Reviews by RadioactiveCrow
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...or see all reviews by this member1-5 of 5
This is a fairly short, choice-based work where you play a quantum particle in our universe, which is hidden away from the multiverse by the Forever Cat, forced to endure the collapse and recreation of spacetime over and over again when all you want is to rest.
Yes, this game is weird.
I was right on the edge of giving it two stars, but it was just interesting enough at the end to bump it up to three. Halfway through I was very frustrated as it seemed that the game was primarily about picking your way through the branches of the story to find the end. I suppose being forced to repeat the collapse and rebirth of the universe several times is kind of the point, but it got tedious after awhile. Once I finally figured out how to get to the semi-interesting part of the story, with meaningful choices that didn't trigger the collapse of the universe so often, it got better.
The writing is weird, but pretty solid. There isn't much of a story in the traditional sense, as much as ruminations on meaning, from quantum to multiverse in scale. Honestly, in the end what bumped it up from two to three stars for me was that after I finally achieved an ending (one of five possible endings), I had about 10 minutes left on the exercise bike, and rather than move on to something else immediately I was interested enough to go back and find another ending. Also, it helped that in the end (Spoiler - click to show)dogs were the heroes.
For those who want to find the path to the interesting part of the story, here it is: (Spoiler - click to show)This has happened to me before. - Our gravity ruptures. - Our expansion is steady. - Too far from our gravity, our awareness fractures. - This has happened to me before. - I wonder if being alone has any purpose. - I'm captured by a rogue planet. ...
This is a fairly short, mostly linear, choice-based work. You play Perry, the quiet, somewhat nerdy, roommate of a party animal. He is throwing a Halloween party tonight at your apartment and you agreed to help, but you don't really want to be there. The night becomes much more bearable when some of your friends show up and you all take refuge on the porch, just talking and hanging out.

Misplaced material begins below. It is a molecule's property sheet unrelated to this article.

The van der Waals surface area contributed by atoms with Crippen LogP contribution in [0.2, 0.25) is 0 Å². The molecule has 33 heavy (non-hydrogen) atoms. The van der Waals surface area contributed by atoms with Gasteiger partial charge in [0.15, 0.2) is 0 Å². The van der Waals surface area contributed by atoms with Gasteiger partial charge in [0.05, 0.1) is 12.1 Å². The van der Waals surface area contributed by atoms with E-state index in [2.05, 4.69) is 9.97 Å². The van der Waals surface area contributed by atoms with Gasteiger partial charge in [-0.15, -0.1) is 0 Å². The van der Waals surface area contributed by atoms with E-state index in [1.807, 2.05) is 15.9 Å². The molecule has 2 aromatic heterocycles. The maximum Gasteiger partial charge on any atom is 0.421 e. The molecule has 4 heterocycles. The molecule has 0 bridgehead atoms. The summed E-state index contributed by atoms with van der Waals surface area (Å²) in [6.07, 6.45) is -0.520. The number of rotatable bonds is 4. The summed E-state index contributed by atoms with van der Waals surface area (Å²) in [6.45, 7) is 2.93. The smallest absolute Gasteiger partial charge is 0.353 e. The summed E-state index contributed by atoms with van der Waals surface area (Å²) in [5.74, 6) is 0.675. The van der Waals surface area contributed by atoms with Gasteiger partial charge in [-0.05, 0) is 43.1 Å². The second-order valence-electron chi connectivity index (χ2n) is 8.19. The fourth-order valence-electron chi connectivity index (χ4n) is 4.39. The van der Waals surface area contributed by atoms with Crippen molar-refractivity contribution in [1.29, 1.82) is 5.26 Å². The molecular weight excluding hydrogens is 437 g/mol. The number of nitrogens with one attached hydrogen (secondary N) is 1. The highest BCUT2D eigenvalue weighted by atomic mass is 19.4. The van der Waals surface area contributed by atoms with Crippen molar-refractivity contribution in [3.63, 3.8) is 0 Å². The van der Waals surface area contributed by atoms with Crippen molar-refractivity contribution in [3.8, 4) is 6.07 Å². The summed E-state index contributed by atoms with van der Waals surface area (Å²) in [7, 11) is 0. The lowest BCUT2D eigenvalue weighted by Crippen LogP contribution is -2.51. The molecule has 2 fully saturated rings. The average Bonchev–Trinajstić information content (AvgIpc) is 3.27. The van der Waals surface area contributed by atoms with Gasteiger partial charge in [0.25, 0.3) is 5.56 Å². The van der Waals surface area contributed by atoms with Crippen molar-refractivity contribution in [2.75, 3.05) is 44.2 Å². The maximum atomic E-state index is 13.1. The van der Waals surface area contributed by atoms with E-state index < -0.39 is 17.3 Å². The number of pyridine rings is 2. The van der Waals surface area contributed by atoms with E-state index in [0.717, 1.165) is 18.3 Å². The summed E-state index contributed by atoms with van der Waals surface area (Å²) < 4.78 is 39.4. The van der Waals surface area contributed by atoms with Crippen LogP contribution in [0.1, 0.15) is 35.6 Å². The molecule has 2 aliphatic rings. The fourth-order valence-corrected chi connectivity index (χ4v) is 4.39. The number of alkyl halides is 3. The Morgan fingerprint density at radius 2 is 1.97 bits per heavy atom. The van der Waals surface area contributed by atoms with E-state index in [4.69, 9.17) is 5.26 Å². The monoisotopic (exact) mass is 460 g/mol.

The author has what I think is a rare talent as a writer: to be able to convey the essence of a friendship primarily through dialogue. Reading this story made me think of Dante and Randall from "Clerks" or Parzival and Aech from "Ready Player One". I was drawn in to the camaraderie and it gave the story both warmth and impact. In the end I had goosebumps on my skin and tears in my eyes.
The story is primarily linear. You can wander around a bit at the beginning, before the story is pretty much put on rails for the second half. I do recommend reading everything, as there are some flashback scenes triggered amongst the chaos of party that give the second half added depth. Normally the lack of meaningful choices would have me lowering the rating, but this story really got to me in a special way so I had to give it four stars. I think it compares well with "Will Not Let Me Go" by Stephen Granade, even though it doesn't quite rise to that level.
Well worth your time.